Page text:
Hey @Sydneygirl thanks for asking! For the actual trip they each carried their Luminaries and they did great! They did not complain about their bags at all. I made sure we didnít do any really long walks with the bags (partly for me as well because my bag of course was much heavier), and when we went out for the day, they didnít carry them.

    The multiple pockets on the Luminaries worked very well. There were some travel toys I managed to pull out for them on the second to last day, when we were heading home! I find the last leg to be when I need to pull out the bag of tricks because on the way out, everyone is so excited just to be going. Oh, I also bought a couple of travel toys on the second to last day when we were in a Waterstones (this shop is great for small toys). We were about to have a longish lunch with childless friends and I REALLY wanted to keep the kids happy Old enough to carry their own bags?

    (ETA: Cubelets are fantastic for corralling tiny toys and hiding them from view! And you can color code by child if thatís your thing)

    I think overall, the same rules apply for kids and adults: donít overdo it, drink and eat enough, and take breaks. And make sure to do activities that are fun for everyone. I feel much more confident about doing another long trip this way. Many thanks for all the advice!

  13. #28
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    Whoops, I seem to have booked a week-long beach trip at the end of October. Donít know how that happened... Old enough to carry their own bags? ... guess we had a good time in Scotland.

    We will have a washing machine and kitchen so my goal for this trip is to have a luggage bag smaller than my EDC bag (since my EDC for a beach trip is always so extensive).

    Maybe this time the kids could carry their own swim stuff in their bags: shoes, towel, swim suit, arm bands (pool as well as beach).

  14. #29
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    “Beach in Scotland”?!

    Glad your trip was such a success - do both you’re kids have the 12L Luminary? Also which bag did you take?

    Two more questions - did you take your stroller? And which kids shoes did you end up taking?

    Sorry not trying to be obsessive just about to book tickets for UK next year so finding this super helpful!
    Last edited by Sydneygirl; 09-13-2019 at 09:37 PM.

  15. #30
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    Quote Originally Posted by Sydneygirl View Post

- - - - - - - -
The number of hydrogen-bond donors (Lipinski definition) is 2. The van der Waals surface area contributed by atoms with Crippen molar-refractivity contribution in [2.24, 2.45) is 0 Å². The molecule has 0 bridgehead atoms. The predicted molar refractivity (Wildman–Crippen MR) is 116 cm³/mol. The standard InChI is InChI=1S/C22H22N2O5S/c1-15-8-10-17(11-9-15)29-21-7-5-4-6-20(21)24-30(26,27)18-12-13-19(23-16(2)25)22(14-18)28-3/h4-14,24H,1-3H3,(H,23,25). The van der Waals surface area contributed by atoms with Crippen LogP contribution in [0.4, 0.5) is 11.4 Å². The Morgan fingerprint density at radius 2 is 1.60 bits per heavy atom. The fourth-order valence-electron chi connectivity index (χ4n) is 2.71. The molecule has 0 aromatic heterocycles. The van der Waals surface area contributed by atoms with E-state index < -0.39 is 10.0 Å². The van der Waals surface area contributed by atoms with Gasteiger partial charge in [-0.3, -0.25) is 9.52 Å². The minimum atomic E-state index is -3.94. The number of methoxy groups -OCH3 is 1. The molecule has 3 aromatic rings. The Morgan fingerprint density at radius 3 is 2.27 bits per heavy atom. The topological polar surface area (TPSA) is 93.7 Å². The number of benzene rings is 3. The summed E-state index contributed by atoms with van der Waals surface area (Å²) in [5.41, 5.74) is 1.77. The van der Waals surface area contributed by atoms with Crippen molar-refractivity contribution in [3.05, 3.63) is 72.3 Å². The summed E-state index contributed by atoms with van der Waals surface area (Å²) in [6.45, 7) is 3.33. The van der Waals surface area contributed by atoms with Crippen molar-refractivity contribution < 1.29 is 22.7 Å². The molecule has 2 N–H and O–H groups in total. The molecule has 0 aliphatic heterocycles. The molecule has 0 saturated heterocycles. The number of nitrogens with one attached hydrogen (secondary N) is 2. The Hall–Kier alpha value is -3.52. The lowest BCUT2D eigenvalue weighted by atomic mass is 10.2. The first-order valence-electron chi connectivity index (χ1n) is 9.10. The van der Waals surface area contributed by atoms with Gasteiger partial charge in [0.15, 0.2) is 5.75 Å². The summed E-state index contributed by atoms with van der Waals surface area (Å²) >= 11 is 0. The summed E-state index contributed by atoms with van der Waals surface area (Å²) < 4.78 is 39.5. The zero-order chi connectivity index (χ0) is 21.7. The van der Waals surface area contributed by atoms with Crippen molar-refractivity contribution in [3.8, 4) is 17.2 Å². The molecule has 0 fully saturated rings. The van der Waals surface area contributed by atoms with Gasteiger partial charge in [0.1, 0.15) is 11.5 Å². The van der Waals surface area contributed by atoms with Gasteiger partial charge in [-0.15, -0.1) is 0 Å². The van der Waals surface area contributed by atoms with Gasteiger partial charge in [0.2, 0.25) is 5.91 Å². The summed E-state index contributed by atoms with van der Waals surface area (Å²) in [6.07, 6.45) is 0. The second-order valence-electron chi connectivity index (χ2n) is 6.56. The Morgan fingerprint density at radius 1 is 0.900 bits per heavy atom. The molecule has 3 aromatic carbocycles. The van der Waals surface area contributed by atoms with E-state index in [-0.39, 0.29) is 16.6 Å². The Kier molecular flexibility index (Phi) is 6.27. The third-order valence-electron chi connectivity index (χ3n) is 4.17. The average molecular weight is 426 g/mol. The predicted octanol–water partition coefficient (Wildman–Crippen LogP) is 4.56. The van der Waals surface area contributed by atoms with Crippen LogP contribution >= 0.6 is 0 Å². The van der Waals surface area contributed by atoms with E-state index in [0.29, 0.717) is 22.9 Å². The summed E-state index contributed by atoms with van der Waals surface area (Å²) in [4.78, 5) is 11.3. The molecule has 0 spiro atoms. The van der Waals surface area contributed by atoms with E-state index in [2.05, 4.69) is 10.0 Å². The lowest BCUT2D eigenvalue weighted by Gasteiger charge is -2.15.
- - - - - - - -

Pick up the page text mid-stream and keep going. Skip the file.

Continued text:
ďBeach in ScotlandĒ?!

    Glad your trip was such a success - do both youíre kids have the 12L Luminary? Also which bag did you take?

    Two more questions - did you take your stroller? And which kids shoes did you end up taking?

    Sorry not trying to be obsessive just about to book tickets for UK next year so finding this super helpful!
    Old enough to carry their own bags? Yeah if youíre from Australia donít visit a Scottish beach, youíll get a big surprise! (the surprise is that youíll be freezing, wet, and will have trouble standing because the wind is blowing you over.)

    We will be going to an English beach next month which wonít be any better as itís the end of October. We will have the kids in full rain suits with winter gear for some cold weather sand play Old enough to carry their own bags?

    Ok, so we did not have the stroller with us in Scotland. This was hard but doable with extremely careful packing. I always made sure both hands of mine were free to hold child hands though that sometimes meant my picnic bag or Shop Bag was hung on my wrist.

    Both kids took a Luminary, minimally packed with headphones, coloring stuff, toys and a half empty water bottle (family of pessimistsOld enough to carry their own bags?). I didnít make them carry their water shoes because I did not pack shoes for them! They wore their wellies for the entire trip. They did not complain even when it got really hot for the last two days, but their wellies are really lightweight so that helped. Overall the wellies were good because they dried easily and could just be rinsed off after a beach trip.

    My next travel purchase, in an ideal world, would be waterproof trainers for all of us. Working on it.

    I wore my running shoes on travel days and packed a newly purchased pair of Teva Tirra water sandals. I love the Tirras and they are incredibly versatile.

    I really wanted to take my Synik but the Tirras proved too much for it (I did not have the Tirras yet when I posted my Synik packing photos in my Synik 30 review.)

    I took my Heroís Journey but did not pack it full. We didnít take as many buses as I thought (none with the luggage) and the commuter trains have much higher overhead luggage racks than I remembered, so at no time was I struggling for luggage space. It all went very smoothly!

    Feel free to ask more questions, I know youíve got a trip to plan too. Old enough to carry their own bags?